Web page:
Get outside and take a walk in the park, zoo, or gardens. According to one research study, time spent in nature was found to have a positive effect on mood as well as a dampening effect on anxiety. I know I’ve been convinced that cherry blossoms restore the soul.
I’m sure you’ve heard that exercise helps your body release endorphins (the feel-good chemicals) but did you also know that exercise reduces the stress hormones cortisol and adrenaline?
Elevated cortisol levels are common in people who work stressful jobs, are overweight, and are regularly exposed to stressful situations. For those of us who are sensitive to bad|traumatic|negative world news, repeated daily exposure is probably enough to raise our cortisol levels, and adrenaline. To help combat this, we need to go punch that punching bag, hop on the treadmill, sweat it out on the elliptical, or go for a long run.
Hobbies are an enjoyable interest or activity that allows your mind to relax and recharge. Time seems to fly by because you’re so focused on the task at hand.
I know that when I’m crafting or DIY’ing, I lose all sense of time and all my cares and worries seem to fade away.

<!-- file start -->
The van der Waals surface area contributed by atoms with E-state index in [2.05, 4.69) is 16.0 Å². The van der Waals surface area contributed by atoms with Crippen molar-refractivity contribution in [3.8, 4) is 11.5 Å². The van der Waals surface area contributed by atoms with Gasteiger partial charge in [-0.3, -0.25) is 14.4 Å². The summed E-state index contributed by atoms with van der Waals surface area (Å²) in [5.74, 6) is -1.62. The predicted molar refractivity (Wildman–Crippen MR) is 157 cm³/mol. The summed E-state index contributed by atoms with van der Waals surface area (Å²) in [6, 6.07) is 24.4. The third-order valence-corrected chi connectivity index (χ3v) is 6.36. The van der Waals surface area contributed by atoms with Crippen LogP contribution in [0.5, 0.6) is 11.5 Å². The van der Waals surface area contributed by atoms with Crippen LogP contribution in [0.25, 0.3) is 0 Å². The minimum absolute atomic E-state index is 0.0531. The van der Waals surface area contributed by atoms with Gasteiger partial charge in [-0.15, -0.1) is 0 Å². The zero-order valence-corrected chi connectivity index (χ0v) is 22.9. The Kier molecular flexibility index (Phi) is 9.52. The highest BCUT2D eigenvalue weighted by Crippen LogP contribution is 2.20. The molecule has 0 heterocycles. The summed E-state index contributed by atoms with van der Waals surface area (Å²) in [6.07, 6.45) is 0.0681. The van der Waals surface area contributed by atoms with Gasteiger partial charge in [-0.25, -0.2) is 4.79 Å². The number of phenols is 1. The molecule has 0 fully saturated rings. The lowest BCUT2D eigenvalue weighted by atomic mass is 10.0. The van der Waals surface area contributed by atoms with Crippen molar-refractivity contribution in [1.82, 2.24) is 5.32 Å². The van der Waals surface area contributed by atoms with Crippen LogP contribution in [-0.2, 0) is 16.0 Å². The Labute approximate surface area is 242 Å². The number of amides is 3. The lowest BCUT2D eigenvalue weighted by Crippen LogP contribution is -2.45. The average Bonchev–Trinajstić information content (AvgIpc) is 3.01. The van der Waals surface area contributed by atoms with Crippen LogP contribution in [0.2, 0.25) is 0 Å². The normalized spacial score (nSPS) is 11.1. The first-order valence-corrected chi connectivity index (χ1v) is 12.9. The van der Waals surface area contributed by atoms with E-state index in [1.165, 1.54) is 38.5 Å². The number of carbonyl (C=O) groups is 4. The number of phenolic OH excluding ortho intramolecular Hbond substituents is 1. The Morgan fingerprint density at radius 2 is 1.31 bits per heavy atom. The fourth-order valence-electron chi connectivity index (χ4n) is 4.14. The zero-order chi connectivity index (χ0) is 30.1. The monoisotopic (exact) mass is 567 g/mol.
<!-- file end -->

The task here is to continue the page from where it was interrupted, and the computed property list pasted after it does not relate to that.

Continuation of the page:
Hobbies are a stress reducer because they’re enjoyable, have no deadlines, no rules, no expectations and they allow a brief respite from reality. Go back to the top of this post and re-read those headlines again. Who wouldn’t want a brief break from reality?
6.Random acts of kindness (RAOK)
Sometimes the best way to deal with stress and negativity is to do something kind or good for someone else. I’ve been the recipient of a RAOK and it happened on one of the crappiest days of my life.
Do you know what turned my day and attitude around? The person in front of me (at a Starbucks drive-thru) paid for my coffee and told the barista to tell me “have a wonderful day.” That simple act made me smile, adjusted my attitude and reduced some of the stress I was feeling.
If you’re looking for ways to spread positivity, brighten someone’s day, and reduce your own stress level, check out these Random Acts Of Kindness ideas from the Crafting Chicks.
Don’t let the external bad news become your internal attitude. Try to find the good in the bad. Be grateful for what you have instead of what you don’t have.
Thank your lucky stars that it wasn’t your loved one killed in Charlottesville, or buried in the mud in Sierra Leone, or killed in an ISIS attack. When you do this, you’re not being selfish or insensitive. You’re being thankful. And thankfulness is part of having a positive mental attitude.
“When I despair, I remember that all through history the way of truth and love have always won. There have been tyrants and murderers, and for a time, they can seem invincible, but in the end, they always fall. Think of it–always.”
— Mahatma Gandhi
How do you combat stress in a news weary world?
Disclaimer: Although I am a trained mental health therapist, I’m not your therapist. If you have feelings of depression or anxiety that are interfering with your daily life, consult a medical professional for guidance.